Lia Roberts (yes, my mom) was born in 1962. Today after having been married for over thirty years and having five children, Roberts recognized a huge growth in her perspective of feminism and how it positively affects society.

Gender roles were highly enforced during the time Roberts was growing up. Roberts mother, my nonna was born and raised in Italy and came to America after marrying my grandfather. When the two were divorced however, her mother was thrust into society as not only a single mother of three, but was also a foreigner with a very noticeable heavy accent.

“Society’s expectations on my mom as she was a foreigner were different from regular women. My mother’s accent caused others to think she was stupid. My mother was very smart.”  

Roberts was heavily influenced by her own mother in the way that she was taught how to carry herself within society.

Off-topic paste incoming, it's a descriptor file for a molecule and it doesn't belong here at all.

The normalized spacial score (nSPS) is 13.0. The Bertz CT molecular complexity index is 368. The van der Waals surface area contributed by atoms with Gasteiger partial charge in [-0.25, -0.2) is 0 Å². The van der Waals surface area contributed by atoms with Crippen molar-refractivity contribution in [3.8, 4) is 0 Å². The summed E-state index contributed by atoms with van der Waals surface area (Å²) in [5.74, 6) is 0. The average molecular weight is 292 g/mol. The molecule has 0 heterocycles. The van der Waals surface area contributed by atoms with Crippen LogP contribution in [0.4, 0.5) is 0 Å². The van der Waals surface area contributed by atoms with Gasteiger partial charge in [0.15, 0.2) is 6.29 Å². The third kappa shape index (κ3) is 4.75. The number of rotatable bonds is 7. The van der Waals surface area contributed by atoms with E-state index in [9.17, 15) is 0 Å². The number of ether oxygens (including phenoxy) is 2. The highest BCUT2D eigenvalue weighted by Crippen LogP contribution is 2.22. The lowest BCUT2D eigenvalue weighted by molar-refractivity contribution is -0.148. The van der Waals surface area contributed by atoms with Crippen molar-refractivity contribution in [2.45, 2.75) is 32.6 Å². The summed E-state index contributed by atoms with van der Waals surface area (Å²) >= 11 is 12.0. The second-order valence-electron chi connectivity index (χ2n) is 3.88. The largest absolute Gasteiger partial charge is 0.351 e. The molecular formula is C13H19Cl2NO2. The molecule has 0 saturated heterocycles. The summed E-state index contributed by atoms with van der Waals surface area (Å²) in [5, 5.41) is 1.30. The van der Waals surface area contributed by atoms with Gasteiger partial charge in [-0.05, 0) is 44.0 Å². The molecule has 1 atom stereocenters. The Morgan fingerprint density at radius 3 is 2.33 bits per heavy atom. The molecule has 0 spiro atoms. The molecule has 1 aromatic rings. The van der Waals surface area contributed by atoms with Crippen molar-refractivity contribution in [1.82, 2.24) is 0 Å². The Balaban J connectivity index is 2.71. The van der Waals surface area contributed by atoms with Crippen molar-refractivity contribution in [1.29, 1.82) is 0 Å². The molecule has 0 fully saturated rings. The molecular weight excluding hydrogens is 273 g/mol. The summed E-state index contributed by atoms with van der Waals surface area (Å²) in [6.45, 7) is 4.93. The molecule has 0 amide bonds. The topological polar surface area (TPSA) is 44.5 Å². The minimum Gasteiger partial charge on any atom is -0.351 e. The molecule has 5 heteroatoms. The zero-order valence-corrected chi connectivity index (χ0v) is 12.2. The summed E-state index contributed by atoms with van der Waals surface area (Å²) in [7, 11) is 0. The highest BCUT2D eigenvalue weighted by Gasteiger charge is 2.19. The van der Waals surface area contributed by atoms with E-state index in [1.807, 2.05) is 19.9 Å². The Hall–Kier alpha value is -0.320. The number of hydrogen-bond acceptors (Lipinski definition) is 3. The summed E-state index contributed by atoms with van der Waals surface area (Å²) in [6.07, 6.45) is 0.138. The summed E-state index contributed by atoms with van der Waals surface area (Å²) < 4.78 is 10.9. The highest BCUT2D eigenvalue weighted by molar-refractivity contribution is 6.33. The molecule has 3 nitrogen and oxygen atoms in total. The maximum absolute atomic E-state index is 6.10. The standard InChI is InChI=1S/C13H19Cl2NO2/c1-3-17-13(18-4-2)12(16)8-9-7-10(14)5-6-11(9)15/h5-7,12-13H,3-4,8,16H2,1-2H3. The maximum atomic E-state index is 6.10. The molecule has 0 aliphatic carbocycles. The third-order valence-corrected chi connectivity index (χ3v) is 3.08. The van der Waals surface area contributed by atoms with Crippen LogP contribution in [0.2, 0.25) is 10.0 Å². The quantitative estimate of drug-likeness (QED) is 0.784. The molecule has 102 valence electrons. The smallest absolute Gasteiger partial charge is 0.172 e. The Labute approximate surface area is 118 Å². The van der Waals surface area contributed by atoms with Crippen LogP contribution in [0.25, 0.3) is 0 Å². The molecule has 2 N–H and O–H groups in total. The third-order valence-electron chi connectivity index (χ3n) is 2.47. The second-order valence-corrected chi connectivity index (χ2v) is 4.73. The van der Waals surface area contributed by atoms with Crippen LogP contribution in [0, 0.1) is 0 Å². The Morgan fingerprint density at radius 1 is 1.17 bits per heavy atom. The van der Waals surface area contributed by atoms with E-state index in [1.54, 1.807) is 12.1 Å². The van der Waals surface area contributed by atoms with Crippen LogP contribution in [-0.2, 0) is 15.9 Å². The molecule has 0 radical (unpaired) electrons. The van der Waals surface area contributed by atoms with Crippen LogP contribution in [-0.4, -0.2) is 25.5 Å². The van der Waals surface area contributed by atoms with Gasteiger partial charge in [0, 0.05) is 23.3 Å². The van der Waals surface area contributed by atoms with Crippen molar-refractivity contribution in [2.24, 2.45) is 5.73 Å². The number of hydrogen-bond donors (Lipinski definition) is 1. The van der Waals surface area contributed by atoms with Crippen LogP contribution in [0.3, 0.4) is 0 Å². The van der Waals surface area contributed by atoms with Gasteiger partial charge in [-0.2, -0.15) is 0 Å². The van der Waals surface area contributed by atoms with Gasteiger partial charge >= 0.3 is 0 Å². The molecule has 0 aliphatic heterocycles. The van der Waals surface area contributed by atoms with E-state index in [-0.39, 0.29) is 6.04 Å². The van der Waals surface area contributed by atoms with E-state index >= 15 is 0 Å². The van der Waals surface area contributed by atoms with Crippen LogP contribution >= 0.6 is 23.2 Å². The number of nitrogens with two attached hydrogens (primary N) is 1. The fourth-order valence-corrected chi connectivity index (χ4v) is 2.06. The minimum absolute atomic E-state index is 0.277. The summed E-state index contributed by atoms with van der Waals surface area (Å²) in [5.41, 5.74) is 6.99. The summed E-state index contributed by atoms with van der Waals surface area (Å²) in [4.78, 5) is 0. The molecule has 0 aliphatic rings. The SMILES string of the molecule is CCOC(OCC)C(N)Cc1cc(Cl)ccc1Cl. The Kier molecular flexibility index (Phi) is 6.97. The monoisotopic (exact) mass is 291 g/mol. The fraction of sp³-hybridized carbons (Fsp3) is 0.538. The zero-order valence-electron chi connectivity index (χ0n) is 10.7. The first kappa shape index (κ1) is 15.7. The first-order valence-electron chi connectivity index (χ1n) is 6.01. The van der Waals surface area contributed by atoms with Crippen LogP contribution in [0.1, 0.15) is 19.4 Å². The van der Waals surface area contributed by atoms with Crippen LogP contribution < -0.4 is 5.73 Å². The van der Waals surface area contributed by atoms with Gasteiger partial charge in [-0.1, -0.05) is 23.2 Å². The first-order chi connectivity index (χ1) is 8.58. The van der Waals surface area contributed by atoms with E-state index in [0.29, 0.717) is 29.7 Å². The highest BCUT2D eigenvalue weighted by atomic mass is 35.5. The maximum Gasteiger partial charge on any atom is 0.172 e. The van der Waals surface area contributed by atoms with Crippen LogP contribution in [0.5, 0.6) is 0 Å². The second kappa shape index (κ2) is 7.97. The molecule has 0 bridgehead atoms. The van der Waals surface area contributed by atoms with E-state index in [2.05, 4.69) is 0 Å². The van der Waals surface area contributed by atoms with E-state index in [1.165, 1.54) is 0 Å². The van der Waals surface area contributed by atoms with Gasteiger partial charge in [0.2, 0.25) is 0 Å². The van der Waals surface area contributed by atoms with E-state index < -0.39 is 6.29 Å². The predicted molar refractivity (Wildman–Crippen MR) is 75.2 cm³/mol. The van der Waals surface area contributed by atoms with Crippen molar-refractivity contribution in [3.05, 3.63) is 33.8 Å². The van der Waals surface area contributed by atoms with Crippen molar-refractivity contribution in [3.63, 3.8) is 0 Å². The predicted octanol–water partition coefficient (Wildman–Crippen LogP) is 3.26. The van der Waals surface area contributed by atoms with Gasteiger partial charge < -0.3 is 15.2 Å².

“Growing up on the weekends I helped my mom do housework while my older brothers got to go out. I learned from my mother how to take care of a family, how to care for children, how to dress and be a lady. My mom always had her hair and makeup done for when she went out.”

The 1960s headed the start of of second wave feminism. At this time things such as birth control, women in the workplace receiving equal pay, and fighting against domestic violence and sexual assault began to reveal itself. Many women had already been fighting for these rights, but at this time the conversation reached mainstream media.

At this time, my mom like many in fact disagreed with these views, considering them radical and unnecessary.